WEST MIDDLESEX – Borough officials announced plans to advertise for bids on a new police protection contract, but pulled back because a planned advertisement might have violated the state’s Sunshine Law.
West Middlesex Councilman Ron Preston said he learned that Solicitor Bob Tesone had directed the borough secretary Monday to place a legal advertisement in The Herald. The notice was a solicitation for proposal to take over West Middlesex’s police protection services.
The borough is nearing the end of a five-year contract for Shenango Township police to patrol the borough.
Council held an executive session, closed to the public, June 23 to discuss personnel matters, primarily the need to hire an administrator to oversee West Middlesex Volunteer Fire Department. Council members did not mention any other topic discussed immediately before or after the session.
Preston said Monday that he learned Tesone gave the go-ahead to place the police advertisement.
Council voted, 4-1, at its June meeting to seek proposals for police protection services, but Preston, the sole “no” vote, said council never approved spending money for an advertisement.
“At our executive session there was a lengthy discussion about the details that should be put into the proposal,’’ Preston said. “It was never discussed how to get that information out.’’
Taking out the ad would require using public funds. In order for the ad to be placed requires council to have a public vote at a regular meeting, Preston said.
“I contacted Tesone and he admitted he was wrong,’’ Preston said.
A message left for Tesone Monday wasn’t immediately returned.
A version of the advertisement was displayed for a few hours on the borough’s website but was taken down.
Melissa Melewsky, media law counsel for the Pennsylvania NewsMedia Association, said Preston was correct.
“Using public funds should be authorized at a public meeting,’’ Melewsky said.
Also, West Middlesex Council might have violated the state’s Open Meetings Law if it discussed either the police or fire department at the executive session.
“Personnel applies to specific people, not an entire department,’’ Melewski said.
West Middlesex’s police contract expires Dec. 31.
Preston said he previously held an informal meeting with Tom Hubert, president of Shenango Township supervisors, about a new contract.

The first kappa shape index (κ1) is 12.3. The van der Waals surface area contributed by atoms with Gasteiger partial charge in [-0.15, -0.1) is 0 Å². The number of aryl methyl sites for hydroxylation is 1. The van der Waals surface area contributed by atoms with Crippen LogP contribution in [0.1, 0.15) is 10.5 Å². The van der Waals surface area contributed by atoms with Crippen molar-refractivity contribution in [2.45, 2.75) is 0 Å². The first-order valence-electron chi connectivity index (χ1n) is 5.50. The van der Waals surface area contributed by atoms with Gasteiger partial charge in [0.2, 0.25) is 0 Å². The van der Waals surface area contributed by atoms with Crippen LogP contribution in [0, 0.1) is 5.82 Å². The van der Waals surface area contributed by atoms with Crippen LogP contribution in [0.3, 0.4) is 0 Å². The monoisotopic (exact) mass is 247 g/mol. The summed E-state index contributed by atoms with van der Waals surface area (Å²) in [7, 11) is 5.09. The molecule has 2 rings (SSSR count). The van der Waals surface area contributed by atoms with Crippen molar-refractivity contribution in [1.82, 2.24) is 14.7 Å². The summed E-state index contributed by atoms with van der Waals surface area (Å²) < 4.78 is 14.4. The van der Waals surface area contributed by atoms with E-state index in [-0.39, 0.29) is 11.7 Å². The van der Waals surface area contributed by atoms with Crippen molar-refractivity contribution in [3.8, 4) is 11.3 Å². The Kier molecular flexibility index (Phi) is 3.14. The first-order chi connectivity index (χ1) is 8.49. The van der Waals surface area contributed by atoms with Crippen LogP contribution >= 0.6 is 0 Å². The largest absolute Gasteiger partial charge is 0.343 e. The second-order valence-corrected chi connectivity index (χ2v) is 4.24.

“What he was asking for in the new contract was extremely, extremely high,’’ Preston said. “I knew that it wouldn’t sit well with the rest of council.’’
He declined to give any figures of what Shenango Township was seeking.
Preston served for 25 years as Shenango Township’s chief of police and retired from that post in 2004. Hubert acknowledged he met with Preston and gave “some numbers’’ on what the township wanted to charge in the new contract.
Hubert did not disclose how much money Shenango Township is asking for, but said the figure would be an increase over current costs. Under the existing contract, West Middlesex pays the township about $140,000 a year.
“The offer we gave is a starting point,’’ Hubert said. “We’ll begin actual negotiations soon. We just want a fair agreement.’’
The outcome of those negotiations could affect the school resource officer position at West Middlesex Area School District, a position now filled by a Shenango Township police officer.
West Middlesex School District’s campus and all of its schools are in the borough, but Shenango Township residents attend West Middlesex schools. Lackawannock Township also is part of West Middlesex Area School District.
The school district pays most of the resource officer’s wages, with the township paying benefits.
“If Shenango Township doesn’t have the police contract with West Middlesex, the resource officer will have to come from whoever the borough gave the contract to,’’ he said.
West Middlesex and Shenango Township have been involved in disputes on multiple issues. The two communities share a sewer system, which is mandated to undergo an upgrade.
The township and its residents are going to bear most of the cost for installing new sewer lines, but both municipalities share a treatment plant, so they will share the expense for upgrading the facility.
Initially, Shenango Township officials said West Middlesex is required to pay 48 percent of the costs for improving the treatment plant. West Middlesex council balked at the percentage and the two sides still are still without a cost-sharing agreement.
In 2018, Shenango Township Volunteer Fire Department and West Middlesex Volunteer Fire Department began talks about merging. But the discussions broke down over details in getting the merger completed. Justin Barnes, Shenango Township Fire chief, said he has no interest in continuing merger talks with the current officers of the West Middlesex Fire Department.
Hubert said he was taking the latest uproar over police in stride.
“This is just something to add to the list,’’ he said.